The Queensland Police (QPS) has signed a new contract agreement with Axon to roll out an additional 5,500 body-worn cameras (BWCs) for frontline uniform officers.
QPS Commissioner Katarina Carroll said BWCs used by police officers were vital policing tools as they provided an impartial record of events and interactions.
"The clarity of real-time footage can not only facilitate a quicker resolution to criminal investigations but also provides police officers and the public with confidence that evidence is being recorded without prejudice," she said.
The new contract is in addition to a previous contract QPS signed with Axon in 2016 that saw it roll out 2,200 BWCs.
The Queensland government has allocated AU$6.3 million over three years to continue the BWC program to provide more effective and efficient policing, given the cameras can reduce administrative time for frontline officers.
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Minister for Police Mark Ryan said the Queensland government was pleased that all uniformed first responder officers would have BWCs.
"Body worn cameras have proven to be beneficial for police officers as they allow officers to improve their response in relation to threats against community safety," he said.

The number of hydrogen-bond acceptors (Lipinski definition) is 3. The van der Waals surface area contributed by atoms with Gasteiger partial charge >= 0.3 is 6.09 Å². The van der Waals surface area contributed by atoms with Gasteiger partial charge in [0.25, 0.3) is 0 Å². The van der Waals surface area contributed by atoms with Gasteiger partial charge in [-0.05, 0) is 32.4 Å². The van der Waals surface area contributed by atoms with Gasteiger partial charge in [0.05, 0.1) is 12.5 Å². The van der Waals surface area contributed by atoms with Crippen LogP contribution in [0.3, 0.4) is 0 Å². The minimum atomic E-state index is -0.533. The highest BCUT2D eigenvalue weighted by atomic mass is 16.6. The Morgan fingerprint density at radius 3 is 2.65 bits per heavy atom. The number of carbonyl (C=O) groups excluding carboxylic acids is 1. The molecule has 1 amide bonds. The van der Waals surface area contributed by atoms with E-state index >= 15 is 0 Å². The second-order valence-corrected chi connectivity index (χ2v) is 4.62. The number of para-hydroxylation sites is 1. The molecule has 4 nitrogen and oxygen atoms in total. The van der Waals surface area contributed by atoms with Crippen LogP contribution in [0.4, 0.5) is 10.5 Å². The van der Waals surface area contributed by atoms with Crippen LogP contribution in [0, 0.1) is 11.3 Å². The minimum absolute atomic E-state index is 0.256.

"This increases transparency of QPS responses and ensures consistency in digital evidence handling procedures.
The QPS was the first policing agency in Asia Pacific to implement BWCs.
Other police agencies, such as Victoria Police, have since caught up on the technology front. Victoria Police announced earlier this month it was launching a dedicated drone unit to assist with police operations, including forensically documenting crime scenes to capture footage from all angles with millimetre precision.
The unmanned aerial drones will also be used to map crime scenes and provide search and rescue support, Victorian Acting Premier and Minister for Police and Emergency Services Lisa Neville said during the announcement.
Victoria Police also implemented a number plate recognition and in-car video technology as part of a AU$17.3 million deal with Motorola Solutions last October.
Under the five-year deal, 220 police vehicles will be fitted with high-resolution, cloud-based Automatic Number Plate Recognition (ANPR) technology that enables the rapid scanning through thousands of vehicle number plates to identify dangerous and unauthorised drivers in real-time.
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